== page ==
Seattle City Council, Position 9

Nikkita Oliver


Black wealth remains near zero due to centuries of systemic anti-Black racism and is on a trajectory to only worsen. In Seattle, white wealth is nearly 20x more than Black wealth. What specific actions will you take to close the Black-white wealth gap?

  1. How much of the Black-white wealth gap will you close while in office? 

  2. Who are you working with in the Black community to close it? 

  3. How will you support investing federal funding directly and specifically into the Black community in the next two years?


As a Black resident of the Rainier Beach neighborhood and executive director of a Black-led  organization located in the Central District that serves predominantly Black, Native, and Pacific  Islander youth disproportionately impacted by the school-to-prison-to-deportation pipeline and  school exclusion, I know firsthand the impacts of systemic racism, anti-Blackness and resource  deprivation inflicted upon Black communities. 

As King County Equity Now is aware, I-200 is still a legal barrier to returning resources directly to  Black communities from public agencies. Nevertheless, I believe pursuit of reparations is key to  ending the racial wealth gap in King County. We can start by: 

  1. Distributing public resources to high-impact Black-led organizations who have demonstrated  authentic and accountable relationships with Black community members to provide services,  supports and cash assistance that meet needs that are unique to the Black community. 

  2. We know the Black community is disproportionately impacted by mass incarceration, the racial  wealth gap, the opportunity gap, displacement and gentrification, systemic oppression, anti blackness, and systemic resource deprivation and as a result we can target resources directly towards  key demographics, districts, or schools where we know specific inequities impact Black  communities.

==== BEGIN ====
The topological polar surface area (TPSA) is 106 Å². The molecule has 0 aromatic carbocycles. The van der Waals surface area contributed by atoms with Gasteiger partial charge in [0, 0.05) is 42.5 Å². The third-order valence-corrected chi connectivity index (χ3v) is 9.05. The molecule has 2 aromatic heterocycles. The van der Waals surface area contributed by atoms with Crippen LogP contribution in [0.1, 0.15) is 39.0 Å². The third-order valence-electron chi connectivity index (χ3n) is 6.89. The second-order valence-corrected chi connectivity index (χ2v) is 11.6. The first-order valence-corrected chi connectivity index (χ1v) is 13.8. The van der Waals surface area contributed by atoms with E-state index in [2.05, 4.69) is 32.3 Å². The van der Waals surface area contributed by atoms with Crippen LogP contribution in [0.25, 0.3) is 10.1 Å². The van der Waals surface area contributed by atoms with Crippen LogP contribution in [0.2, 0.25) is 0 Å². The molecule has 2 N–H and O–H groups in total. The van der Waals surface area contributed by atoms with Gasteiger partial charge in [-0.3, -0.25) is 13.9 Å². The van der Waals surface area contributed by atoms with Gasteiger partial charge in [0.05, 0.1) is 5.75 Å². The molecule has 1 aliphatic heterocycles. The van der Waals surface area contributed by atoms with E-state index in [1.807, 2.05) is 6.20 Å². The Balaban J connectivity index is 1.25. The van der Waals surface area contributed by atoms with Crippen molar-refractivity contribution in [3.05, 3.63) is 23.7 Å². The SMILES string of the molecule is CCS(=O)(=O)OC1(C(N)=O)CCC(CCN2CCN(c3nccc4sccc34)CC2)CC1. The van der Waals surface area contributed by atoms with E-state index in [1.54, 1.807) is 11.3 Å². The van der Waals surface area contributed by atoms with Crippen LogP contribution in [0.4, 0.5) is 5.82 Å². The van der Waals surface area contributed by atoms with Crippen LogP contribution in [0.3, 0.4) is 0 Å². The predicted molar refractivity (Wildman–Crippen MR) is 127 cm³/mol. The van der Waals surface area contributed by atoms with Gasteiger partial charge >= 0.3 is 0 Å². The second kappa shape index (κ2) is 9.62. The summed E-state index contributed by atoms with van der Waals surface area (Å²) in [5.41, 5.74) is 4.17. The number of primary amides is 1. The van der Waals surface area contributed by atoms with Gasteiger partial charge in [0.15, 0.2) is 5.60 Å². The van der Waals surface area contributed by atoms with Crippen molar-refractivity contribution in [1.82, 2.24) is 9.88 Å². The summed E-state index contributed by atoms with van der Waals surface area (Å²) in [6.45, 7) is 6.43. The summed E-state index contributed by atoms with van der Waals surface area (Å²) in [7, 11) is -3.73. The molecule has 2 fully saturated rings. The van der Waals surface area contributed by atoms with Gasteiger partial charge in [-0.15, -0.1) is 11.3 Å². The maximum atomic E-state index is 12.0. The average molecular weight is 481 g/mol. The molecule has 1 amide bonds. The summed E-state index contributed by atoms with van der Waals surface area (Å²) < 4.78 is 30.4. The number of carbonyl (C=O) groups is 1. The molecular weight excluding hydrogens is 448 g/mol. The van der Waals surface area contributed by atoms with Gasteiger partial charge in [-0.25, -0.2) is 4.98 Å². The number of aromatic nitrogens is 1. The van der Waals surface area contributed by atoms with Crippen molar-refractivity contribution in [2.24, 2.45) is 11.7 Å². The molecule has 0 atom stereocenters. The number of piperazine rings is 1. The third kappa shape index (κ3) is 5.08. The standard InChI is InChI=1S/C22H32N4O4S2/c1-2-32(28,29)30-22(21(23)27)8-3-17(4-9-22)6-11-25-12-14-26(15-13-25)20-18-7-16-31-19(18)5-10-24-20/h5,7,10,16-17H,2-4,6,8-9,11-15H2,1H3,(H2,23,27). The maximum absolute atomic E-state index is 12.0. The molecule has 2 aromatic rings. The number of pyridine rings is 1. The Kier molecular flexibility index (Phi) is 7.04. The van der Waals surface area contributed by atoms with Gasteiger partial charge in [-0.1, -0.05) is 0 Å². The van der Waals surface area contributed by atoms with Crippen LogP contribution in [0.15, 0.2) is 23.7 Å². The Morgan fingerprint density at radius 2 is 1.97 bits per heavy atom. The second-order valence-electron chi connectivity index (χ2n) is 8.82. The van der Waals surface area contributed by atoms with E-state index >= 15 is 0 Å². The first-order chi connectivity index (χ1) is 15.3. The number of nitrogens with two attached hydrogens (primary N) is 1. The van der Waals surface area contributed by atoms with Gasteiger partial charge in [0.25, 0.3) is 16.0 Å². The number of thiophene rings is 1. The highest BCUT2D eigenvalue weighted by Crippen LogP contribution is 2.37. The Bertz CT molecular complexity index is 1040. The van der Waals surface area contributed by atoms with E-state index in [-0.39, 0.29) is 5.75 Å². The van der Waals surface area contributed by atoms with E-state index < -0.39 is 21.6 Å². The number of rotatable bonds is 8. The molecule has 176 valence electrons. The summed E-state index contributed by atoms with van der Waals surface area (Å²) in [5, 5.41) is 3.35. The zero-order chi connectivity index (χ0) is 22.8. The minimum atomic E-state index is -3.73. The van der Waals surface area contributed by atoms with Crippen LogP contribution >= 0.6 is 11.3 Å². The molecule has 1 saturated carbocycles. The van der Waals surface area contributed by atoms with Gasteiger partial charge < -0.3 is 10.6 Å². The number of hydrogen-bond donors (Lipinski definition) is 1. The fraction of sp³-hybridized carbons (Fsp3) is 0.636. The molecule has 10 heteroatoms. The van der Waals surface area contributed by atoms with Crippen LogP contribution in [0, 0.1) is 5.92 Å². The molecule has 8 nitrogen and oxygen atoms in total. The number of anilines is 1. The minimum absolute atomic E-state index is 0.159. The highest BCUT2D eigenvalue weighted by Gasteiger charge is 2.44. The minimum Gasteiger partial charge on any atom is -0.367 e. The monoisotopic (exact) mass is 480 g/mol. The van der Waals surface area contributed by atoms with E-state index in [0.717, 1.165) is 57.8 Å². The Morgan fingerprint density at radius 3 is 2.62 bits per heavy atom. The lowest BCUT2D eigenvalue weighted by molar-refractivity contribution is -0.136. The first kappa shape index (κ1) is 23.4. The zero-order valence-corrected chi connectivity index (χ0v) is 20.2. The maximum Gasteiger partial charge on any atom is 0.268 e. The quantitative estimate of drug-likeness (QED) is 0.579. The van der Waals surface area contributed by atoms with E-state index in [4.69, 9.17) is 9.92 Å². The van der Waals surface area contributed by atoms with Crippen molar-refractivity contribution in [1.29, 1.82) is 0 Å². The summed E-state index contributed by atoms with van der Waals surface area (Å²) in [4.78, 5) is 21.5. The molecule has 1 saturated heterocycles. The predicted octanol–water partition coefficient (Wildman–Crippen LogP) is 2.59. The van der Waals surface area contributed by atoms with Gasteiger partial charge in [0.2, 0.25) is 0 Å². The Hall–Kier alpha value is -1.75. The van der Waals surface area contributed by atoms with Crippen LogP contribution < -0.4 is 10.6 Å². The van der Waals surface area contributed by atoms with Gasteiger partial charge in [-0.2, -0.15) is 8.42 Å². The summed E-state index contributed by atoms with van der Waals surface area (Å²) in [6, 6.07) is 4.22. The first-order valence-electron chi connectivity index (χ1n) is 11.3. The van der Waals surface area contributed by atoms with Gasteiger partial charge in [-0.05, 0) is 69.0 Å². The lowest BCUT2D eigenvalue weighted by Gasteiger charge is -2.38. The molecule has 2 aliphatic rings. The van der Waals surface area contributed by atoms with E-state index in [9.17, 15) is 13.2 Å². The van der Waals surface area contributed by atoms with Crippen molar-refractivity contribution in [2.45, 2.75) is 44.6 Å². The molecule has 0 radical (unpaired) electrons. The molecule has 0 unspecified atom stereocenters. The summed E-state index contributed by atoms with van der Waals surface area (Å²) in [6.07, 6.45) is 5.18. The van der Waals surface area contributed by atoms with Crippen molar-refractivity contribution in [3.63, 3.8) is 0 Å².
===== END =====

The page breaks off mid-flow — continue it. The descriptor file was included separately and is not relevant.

3. Cannabis equity represents a major opportunity to begin the work of reparations. I wrote  KCEN’s cannabis equity demands during the summer of 2020 by building with experts like Joy  Hollingsworth, Aaron Bossett, cannabis workers, and impacted Black community members.  Alongside UFCW21, a union who has endorsed the Nikkita4Nine campaign, we intend to bring  legislation to the City to pursue equity in cannabis and redistribution of resources to Black  communities impacted by criminalization, weed and seed, and the war on drugs. 

  4. Participatory Budgeting (PB), while not without its challenges, presents an important opportunity.  The Black Brilliance Research project brought forward the voices of many Black community members with intersectional identities who typically are not involved in City government to  determine the priority investment areas for Participatory Budgeting. As long as I-200 remains a  barrier to direct investments in Black community, efforts like PB, which allow us to target  investments towards those priority areas as determined by Black community members, increase the  likelihood that more resources will flow directly to Black peoples in Seattle/King County. 

Additionally, I commit to advocating for and supporting efforts to overturn I-200 so that we can  make direct and explicit investments in Black communities. 

As a campaign, we are considering similar legislation to that which was passed in Evanston, Illinois.  Evanston is the first U.S. city to pay reparations to Black residents. They have thus far returned